BASF, the leading chemical supplier to the auto industry, is targeting new growth with the advent of BS-VI norms in India as well as the OEM drive to reduce vehicle weight. This is in line with its plan to de-risk itself in disruptive tech times that could lead to a gradual decline in its fuel additive and catalyst business and replace it with material supply for battery manufacturing.
Change is constant and those who move with the times always stay ahead of the curve. That’s what BASF, the global chemical major, for whom automotive generates roughly 20 percent of its overall global revenue, that stood at 63 billion euros in 2018, is doing in today’s disruptive technology era. For BASF, 60 percent of the automotive industry’s share comes from its supply of plastics, exhaust catalysts, solvents, coatings and battery material to OEMs globally from its various manufacturing bases around the world.
BASF has partnered with automakers and Tier 1 suppliers to demonstrate that composites can compete both in interior applications and in structural exterior applications.
In India too, BASF’s automotive presence is in supplies of paints, catalysts and solvents to OEMs and top vendors, through its plants in Chennai (Tamil Nadu) and Dahej (Gujarat). For a company which filed around 900 patents globally last year, BASF set off on a new journey in India with its new state-of-the-art 'Creation Centre' at its Navi Mumbai R&D campus that brings customers and its own experts together to analyse their diverse needs and co-create new products and chemical solutions.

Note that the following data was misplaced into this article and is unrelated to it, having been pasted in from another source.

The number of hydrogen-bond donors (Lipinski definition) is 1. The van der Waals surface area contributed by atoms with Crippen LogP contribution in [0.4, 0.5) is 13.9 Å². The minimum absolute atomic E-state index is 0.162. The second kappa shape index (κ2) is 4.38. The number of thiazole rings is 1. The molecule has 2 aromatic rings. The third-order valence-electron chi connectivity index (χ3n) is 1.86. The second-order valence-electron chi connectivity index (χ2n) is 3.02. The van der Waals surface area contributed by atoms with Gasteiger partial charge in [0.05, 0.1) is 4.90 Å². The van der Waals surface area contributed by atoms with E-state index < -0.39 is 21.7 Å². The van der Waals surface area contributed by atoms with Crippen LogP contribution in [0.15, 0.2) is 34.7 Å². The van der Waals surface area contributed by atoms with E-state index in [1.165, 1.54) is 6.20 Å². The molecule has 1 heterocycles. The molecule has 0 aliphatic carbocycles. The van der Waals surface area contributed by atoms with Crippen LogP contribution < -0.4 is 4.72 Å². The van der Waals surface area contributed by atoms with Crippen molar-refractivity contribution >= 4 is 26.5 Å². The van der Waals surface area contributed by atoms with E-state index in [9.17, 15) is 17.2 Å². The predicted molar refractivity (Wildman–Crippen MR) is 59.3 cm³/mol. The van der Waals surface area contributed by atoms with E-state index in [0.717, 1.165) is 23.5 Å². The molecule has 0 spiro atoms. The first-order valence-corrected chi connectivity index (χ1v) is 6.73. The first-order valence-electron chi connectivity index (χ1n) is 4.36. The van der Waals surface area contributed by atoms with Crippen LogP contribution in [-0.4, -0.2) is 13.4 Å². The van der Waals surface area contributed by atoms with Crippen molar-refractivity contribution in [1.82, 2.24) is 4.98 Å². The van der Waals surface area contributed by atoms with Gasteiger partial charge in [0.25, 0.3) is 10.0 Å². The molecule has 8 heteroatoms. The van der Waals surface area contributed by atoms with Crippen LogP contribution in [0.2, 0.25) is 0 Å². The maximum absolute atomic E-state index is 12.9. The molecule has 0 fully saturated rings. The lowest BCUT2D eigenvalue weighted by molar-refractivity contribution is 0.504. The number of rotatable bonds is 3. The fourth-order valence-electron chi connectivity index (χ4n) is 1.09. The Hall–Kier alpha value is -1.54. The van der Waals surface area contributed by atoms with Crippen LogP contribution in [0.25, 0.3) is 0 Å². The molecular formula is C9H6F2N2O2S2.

Andy Postlethwaite: "Over the past few years, all cars have become heavier due to meeting safety standards and other regulatory requirements. Material technology thus remains a key area and BASF will support OEMs in their lightweighting initiatives. The biggest lightweighting gains are from big structures as well as engine components."
With this collaborative approach, the company aims to solve various problems of the automotive industry right from the design and conceptualisation stage itself and offer more innovative materials, digital tools as well as consultancy to arrive at the most optimised solution. Importantly, it is also assisting OEMs in the crucial task of vehicle lightweighting, with its engineering plastic material used for vehicle interiors enabling considerable weight reduction compared to traditional materials, and in turn, reducing fuel consumption.
Readying for BS-VI and also electrification
With BS-VI norms just around the corner, the company says it is well prepared to begin increased supplies of exhaust catalysts, which will now be required in multiple numbers in a car, which calls for additional investment and capacity expansion at the supplier's end. Also, with the advent of electric mobility, BASF believes it has a good chance to diversify into the area of supplying battery material where it has been offering CAM (cathode active material) to battery manufacturers and OEMs for a substantial amount of time already. This material, trademarked as the HED CAM product family, includes a series of high-energy-density elements for Li-ion batteries offering a very high level of purity for automotive drivetrain requirements, claims the company.
BASF’s Acrodur, a water-based, low-emission binder, strengthens natural fibres to create a sustainable, lightweight roof frame.
On the research front, while its expenses on R&D stood at 2,028 million euros with around 3,000 projects in 2018, its current focus lies on newer materials for automobile interior application, lightweighting and that for NVH improvement — all for application in modern-day and future electric cars.
BASF’s innovations for high-performance lithium-ion batteries will help double the real range of a mid-size car from 300 to 600km by 2025 and significantly reduce the charging time of electric vehicles. Chemist Dr Daniela Pfister examines a pouch cell containing cathode material. The lithium-ion battery of an electric car can contain a few hundreds of such cells.